I've attached a fetchmail config creation script to this post - remove the .txt extension, make it executable, and you can use this for account aggregation.
(All of this can be done as the zimbra user)
Here how it works - you use it to configure fetchmail to grab a number of external accounts, and deliver them to a local account:
zmfetchercfg -a -u email@example.com -H remote.server.com:993 -l firstname.lastname@example.org -p 'remote_pass' -s -P IMAP -f "Inbox" -k -c /opt/zimbra/conf/my_fetchrc
zmfetchercfg -a -u email@example.com -H remote.server.com:993 -l firstname.lastname@example.org -p 'remote_pass' -s -P IMAP -f "Work/Other folder" -k -c /opt/zimbra/conf/my_fetchrc
zmfetchercfg -a -u email@example.com -H pop.gmail.com:995 -l firstname.lastname@example.org -p 'remote_gmail_pass' -s -P POP3 -k -c /opt/zimbra/conf/my_fetchrc
chmod 710 /opt/zimbra/conf/my_fetchrc
This sets up 3 accounts - 2 IMAP from the same server (different folders) and a pop account from gmail (delivered to a different local user). The -k tells it to leave the mail on the server. Also, all of my accounts use SSL to connect - the '-s' flag. If you don't need that, you can omit it (but you'll probably have to change the ports, too).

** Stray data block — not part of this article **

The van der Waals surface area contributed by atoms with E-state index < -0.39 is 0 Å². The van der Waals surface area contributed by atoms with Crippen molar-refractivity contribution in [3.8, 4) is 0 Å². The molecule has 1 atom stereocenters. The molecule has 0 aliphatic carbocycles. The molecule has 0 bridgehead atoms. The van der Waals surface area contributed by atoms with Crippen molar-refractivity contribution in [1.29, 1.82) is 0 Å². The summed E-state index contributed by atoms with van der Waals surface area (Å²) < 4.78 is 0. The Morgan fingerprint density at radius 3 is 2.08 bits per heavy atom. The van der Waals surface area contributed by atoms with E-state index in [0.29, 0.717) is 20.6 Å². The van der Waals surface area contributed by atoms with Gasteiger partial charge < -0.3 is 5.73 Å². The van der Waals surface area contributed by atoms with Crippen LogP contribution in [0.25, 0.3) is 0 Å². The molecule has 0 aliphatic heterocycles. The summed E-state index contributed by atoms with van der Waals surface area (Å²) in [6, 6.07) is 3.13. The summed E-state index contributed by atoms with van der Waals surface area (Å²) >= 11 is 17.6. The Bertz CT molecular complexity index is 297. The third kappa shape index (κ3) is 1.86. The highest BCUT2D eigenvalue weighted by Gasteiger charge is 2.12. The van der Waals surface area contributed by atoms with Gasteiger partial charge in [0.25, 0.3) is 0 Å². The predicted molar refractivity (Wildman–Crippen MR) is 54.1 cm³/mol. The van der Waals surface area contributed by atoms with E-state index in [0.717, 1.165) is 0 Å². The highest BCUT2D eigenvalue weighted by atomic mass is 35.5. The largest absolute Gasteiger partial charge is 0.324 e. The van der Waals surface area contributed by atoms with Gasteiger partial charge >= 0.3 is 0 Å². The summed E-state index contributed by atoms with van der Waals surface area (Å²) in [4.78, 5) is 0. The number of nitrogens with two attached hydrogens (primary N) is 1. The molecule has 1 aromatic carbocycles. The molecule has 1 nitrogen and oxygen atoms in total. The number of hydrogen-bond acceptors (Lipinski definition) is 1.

To test it out
HOME=/some/dir/I/can/write/to fetchmail -v -c -f /opt/zimbra/conf/my_fetchrc
If everything looks good, remove the '-c' and it will really grab the mail.
Things to be careful about: the local account (-l option) needs to exist, or you'll bounce all your mail, which is bad.
Adding the -d option to the fetchmail call will cause this to run as a daemon, and periodically check your mail.
The folder options apply to the remote account, NOT the local account - if you want to control where it gets delivered, set up a filter.
Yes, this is horribly insecure. Yes, you're going to be storing your email passwords on disk in an easily readable format. This is more intended for the home/hobby user, not for any serious enterprise deployment.